You just have to look at the figures to see that overall, there are more men than women working in computer and coding related fields. So is it true that women just aren’t as good at it as men?

Recent research from a handful of computer science departments at US universities found that overall, computer code written by women has a higher approval rating than code written by their male counterparts.

But (and it’s a big but) only if gender is not identifiable.

The research

To arrive at this find, researchers looked at about 4 million people who used GitHub, an online developer community, in just one day: 1 April 2015. The platform does not ask users to provide gender information at any point, but researchers were able find to that about 1.4 million of the 12 million users were female by looking at their profiles or from email addresses linked to Google accounts.

The researchers went on to find that 74.6% of pull requests made by men through the site were accepted, compared to the larger 78.6% acceptance rate of pull requests by women.

However, disturbingly they also noticed that users who made their gender as a female obvious in their profiles, were much less likely to have their work accepted. Women received a 71.8% acceptance rate when their gender was hidden, but if their gender was discernible, this number falls dramatically to 62.5%. That’s nearly a 10% drop, and the only factor that changed was knowing that the code creator was a woman.

Breaking the mould

As unsettling as these findings are, they’re not exactly unexpected. From an early age girls and boys are often steered in different career directions, and coding and computer science have long been considered a male sector, much as other career paths like nursing or hospitality are widely considered a women’s domain.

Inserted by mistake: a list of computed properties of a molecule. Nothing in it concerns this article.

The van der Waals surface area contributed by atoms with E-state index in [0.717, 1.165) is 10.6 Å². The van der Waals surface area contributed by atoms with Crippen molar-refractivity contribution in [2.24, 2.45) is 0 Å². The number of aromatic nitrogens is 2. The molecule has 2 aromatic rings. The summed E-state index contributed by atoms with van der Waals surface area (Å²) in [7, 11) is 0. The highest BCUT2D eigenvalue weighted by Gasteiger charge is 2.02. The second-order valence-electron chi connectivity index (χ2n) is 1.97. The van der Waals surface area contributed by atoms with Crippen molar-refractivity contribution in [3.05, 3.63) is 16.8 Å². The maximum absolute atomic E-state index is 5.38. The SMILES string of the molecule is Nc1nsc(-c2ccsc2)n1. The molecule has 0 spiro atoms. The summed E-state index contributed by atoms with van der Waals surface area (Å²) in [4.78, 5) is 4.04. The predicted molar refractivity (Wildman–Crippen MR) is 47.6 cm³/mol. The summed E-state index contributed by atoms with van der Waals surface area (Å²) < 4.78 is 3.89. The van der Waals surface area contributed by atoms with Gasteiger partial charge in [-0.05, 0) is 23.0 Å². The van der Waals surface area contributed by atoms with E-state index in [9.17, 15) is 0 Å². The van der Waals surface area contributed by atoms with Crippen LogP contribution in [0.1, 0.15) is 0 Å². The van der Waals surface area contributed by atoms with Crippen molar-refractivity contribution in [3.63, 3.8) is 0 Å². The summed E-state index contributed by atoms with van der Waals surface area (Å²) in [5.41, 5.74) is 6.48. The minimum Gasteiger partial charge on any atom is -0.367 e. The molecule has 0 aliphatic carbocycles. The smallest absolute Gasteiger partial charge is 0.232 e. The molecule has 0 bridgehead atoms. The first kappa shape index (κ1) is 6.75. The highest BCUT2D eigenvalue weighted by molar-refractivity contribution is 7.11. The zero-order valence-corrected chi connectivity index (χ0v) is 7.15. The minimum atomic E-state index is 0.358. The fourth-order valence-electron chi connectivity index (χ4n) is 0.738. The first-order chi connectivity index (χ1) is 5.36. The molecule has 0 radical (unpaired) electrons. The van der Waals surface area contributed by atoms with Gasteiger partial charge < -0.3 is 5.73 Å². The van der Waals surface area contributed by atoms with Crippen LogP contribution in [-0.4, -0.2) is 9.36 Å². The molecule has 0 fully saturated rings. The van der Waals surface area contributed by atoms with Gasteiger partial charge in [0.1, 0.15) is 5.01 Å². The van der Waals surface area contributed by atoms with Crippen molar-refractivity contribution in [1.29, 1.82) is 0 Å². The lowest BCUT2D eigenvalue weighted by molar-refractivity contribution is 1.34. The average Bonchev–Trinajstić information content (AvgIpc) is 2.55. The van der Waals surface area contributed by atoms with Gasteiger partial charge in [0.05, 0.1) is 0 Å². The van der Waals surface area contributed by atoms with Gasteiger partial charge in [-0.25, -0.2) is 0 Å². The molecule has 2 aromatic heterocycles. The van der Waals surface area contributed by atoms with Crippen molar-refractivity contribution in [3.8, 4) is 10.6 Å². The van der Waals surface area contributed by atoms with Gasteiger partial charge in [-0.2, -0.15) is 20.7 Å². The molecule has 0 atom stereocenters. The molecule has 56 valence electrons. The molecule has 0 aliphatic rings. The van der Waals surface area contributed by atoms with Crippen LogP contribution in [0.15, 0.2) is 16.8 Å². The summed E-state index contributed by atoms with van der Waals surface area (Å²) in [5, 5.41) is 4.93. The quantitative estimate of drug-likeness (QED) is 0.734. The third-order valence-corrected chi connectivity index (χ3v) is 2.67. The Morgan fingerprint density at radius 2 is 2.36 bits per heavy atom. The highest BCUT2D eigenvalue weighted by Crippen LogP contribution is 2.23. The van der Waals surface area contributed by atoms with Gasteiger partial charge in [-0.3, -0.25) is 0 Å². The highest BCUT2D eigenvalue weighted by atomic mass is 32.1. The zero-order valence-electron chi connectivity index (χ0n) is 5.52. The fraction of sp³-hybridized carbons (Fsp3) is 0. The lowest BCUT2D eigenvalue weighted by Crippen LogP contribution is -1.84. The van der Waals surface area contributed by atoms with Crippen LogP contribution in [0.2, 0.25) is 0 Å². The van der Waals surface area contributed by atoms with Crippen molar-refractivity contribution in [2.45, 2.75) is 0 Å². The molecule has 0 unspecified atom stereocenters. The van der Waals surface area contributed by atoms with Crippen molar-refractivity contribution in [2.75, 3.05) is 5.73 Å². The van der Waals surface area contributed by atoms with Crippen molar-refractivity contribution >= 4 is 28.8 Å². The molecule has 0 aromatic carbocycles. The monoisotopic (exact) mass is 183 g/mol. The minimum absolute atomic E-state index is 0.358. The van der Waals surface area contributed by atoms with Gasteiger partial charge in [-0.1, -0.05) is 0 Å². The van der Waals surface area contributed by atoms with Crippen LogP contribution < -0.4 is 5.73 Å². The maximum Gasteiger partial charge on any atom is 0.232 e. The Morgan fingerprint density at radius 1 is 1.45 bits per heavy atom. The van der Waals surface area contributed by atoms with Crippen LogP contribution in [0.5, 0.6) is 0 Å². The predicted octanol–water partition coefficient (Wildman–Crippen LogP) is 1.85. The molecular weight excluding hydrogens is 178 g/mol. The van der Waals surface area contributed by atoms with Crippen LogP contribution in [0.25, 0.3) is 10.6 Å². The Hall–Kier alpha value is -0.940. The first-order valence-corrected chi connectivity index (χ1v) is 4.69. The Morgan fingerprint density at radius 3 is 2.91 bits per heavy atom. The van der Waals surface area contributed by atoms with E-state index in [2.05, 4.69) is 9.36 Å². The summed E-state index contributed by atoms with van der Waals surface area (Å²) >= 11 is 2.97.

But what this study does prove, is that there is no basis for the assumption that men are inherently better at coding and computer related roles. Now we just need to change the rhetoric and our thinking to accept that coding and technology are for everyone.

Biases are a difficult thing to change, as they are hardwired in our brains from a young age. Those deciding whether or not to accept code may not even realise that they’re ruling out candidates because they’re women.

The future

So, our task now is to consciously change the way we think about women in technology. The first step is awareness, we know women are just as competent as men, and shouldn’t have to hide behind anonymity to be taken seriously.

Here at StoneShot, in our Client Services teams in New York and London, we have just one less female coder, so providing we get our next hire right, we’re moving in the right direction!